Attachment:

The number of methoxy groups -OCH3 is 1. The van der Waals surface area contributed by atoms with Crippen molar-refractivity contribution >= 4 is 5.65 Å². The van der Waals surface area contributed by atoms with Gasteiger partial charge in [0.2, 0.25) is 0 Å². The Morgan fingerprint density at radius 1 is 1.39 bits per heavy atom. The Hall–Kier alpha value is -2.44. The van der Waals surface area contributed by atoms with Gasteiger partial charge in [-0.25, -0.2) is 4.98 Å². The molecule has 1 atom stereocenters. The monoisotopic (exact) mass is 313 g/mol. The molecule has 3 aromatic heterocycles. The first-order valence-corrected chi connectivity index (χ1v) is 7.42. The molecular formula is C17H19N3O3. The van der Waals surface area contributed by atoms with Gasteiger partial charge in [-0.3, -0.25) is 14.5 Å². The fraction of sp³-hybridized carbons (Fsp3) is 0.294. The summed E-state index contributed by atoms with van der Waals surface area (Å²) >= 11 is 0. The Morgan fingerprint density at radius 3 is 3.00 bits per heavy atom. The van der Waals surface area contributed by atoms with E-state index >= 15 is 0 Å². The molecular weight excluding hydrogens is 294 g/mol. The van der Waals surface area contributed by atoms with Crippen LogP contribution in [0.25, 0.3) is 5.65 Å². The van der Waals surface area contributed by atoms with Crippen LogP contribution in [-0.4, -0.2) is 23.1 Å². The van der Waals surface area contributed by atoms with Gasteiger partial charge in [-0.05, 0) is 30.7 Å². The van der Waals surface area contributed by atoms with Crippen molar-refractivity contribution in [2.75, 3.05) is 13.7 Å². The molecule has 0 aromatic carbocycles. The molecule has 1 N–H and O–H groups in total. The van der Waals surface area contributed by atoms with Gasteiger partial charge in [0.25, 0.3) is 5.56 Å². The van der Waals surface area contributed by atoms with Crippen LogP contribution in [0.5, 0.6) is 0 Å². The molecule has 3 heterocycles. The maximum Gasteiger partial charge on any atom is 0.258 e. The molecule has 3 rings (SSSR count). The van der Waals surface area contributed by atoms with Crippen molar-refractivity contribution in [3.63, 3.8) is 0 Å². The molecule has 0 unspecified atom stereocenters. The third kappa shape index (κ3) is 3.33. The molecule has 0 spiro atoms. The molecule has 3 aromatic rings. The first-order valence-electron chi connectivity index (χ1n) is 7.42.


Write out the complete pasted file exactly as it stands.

The number of methoxy groups -OCH3 is 1. The van der Waals surface area contributed by atoms with Crippen molar-refractivity contribution >= 4 is 5.65 Å². The van der Waals surface area contributed by atoms with Gasteiger partial charge in [0.2, 0.25) is 0 Å². The Morgan fingerprint density at radius 1 is 1.39 bits per heavy atom. The Hall–Kier alpha value is -2.44. The van der Waals surface area contributed by atoms with Gasteiger partial charge in [-0.25, -0.2) is 4.98 Å². The molecule has 1 atom stereocenters. The monoisotopic (exact) mass is 313 g/mol. The molecule has 3 aromatic heterocycles. The first-order valence-corrected chi connectivity index (χ1v) is 7.42. The molecular formula is C17H19N3O3. The van der Waals surface area contributed by atoms with Gasteiger partial charge in [-0.3, -0.25) is 14.5 Å². The fraction of sp³-hybridized carbons (Fsp3) is 0.294. The summed E-state index contributed by atoms with van der Waals surface area (Å²) >= 11 is 0. The Morgan fingerprint density at radius 3 is 3.00 bits per heavy atom. The van der Waals surface area contributed by atoms with E-state index >= 15 is 0 Å². The molecular weight excluding hydrogens is 294 g/mol. The van der Waals surface area contributed by atoms with Crippen LogP contribution in [0.25, 0.3) is 5.65 Å². The van der Waals surface area contributed by atoms with Crippen LogP contribution in [-0.4, -0.2) is 23.1 Å². The van der Waals surface area contributed by atoms with Gasteiger partial charge in [-0.05, 0) is 30.7 Å². The van der Waals surface area contributed by atoms with Crippen molar-refractivity contribution in [2.75, 3.05) is 13.7 Å². The molecule has 0 aromatic carbocycles. The molecule has 1 N–H and O–H groups in total. The van der Waals surface area contributed by atoms with Gasteiger partial charge in [0.25, 0.3) is 5.56 Å². The van der Waals surface area contributed by atoms with Crippen LogP contribution in [0.5, 0.6) is 0 Å². The molecule has 3 heterocycles. The maximum Gasteiger partial charge on any atom is 0.258 e. The molecule has 3 rings (SSSR count). The van der Waals surface area contributed by atoms with Crippen molar-refractivity contribution in [3.63, 3.8) is 0 Å². The molecule has 0 unspecified atom stereocenters. The third kappa shape index (κ3) is 3.33. The molecule has 0 spiro atoms. The molecule has 3 aromatic rings. The first-order valence-electron chi connectivity index (χ1n) is 7.42.